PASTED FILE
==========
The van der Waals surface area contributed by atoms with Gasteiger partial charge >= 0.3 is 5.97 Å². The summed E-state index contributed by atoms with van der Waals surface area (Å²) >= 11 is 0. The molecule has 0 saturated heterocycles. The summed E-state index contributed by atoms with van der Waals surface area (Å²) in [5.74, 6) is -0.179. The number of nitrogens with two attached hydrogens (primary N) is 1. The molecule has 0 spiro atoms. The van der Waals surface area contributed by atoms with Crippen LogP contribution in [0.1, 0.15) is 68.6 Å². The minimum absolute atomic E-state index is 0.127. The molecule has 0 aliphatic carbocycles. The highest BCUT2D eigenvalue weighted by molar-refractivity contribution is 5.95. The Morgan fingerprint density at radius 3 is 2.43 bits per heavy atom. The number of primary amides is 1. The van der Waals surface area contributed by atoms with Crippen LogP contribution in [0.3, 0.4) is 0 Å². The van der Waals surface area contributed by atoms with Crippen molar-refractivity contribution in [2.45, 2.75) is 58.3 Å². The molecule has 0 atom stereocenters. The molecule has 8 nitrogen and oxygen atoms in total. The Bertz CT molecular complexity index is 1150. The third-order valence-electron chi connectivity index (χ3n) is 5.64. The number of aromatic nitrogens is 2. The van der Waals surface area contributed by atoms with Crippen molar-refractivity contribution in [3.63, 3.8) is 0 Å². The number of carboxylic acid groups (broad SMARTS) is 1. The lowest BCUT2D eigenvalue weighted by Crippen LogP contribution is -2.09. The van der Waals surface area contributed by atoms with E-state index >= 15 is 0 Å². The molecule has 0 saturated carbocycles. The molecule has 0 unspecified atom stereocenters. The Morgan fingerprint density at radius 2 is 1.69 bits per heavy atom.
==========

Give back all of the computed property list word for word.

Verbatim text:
The van der Waals surface area contributed by atoms with Gasteiger partial charge >= 0.3 is 5.97 Å². The summed E-state index contributed by atoms with van der Waals surface area (Å²) >= 11 is 0. The molecule has 0 saturated heterocycles. The summed E-state index contributed by atoms with van der Waals surface area (Å²) in [5.74, 6) is -0.179. The number of nitrogens with two attached hydrogens (primary N) is 1. The molecule has 0 spiro atoms. The van der Waals surface area contributed by atoms with Crippen LogP contribution in [0.1, 0.15) is 68.6 Å². The minimum absolute atomic E-state index is 0.127. The molecule has 0 aliphatic carbocycles. The highest BCUT2D eigenvalue weighted by molar-refractivity contribution is 5.95. The Morgan fingerprint density at radius 3 is 2.43 bits per heavy atom. The number of primary amides is 1. The van der Waals surface area contributed by atoms with Crippen LogP contribution in [0.3, 0.4) is 0 Å². The van der Waals surface area contributed by atoms with Crippen molar-refractivity contribution in [2.45, 2.75) is 58.3 Å². The molecule has 0 atom stereocenters. The molecule has 8 nitrogen and oxygen atoms in total. The Bertz CT molecular complexity index is 1150. The third-order valence-electron chi connectivity index (χ3n) is 5.64. The number of aromatic nitrogens is 2. The van der Waals surface area contributed by atoms with Crippen molar-refractivity contribution in [3.63, 3.8) is 0 Å². The number of carboxylic acid groups (broad SMARTS) is 1. The lowest BCUT2D eigenvalue weighted by Crippen LogP contribution is -2.09. The van der Waals surface area contributed by atoms with E-state index >= 15 is 0 Å². The molecule has 0 saturated carbocycles. The molecule has 0 unspecified atom stereocenters. The Morgan fingerprint density at radius 2 is 1.69 bits per heavy atom.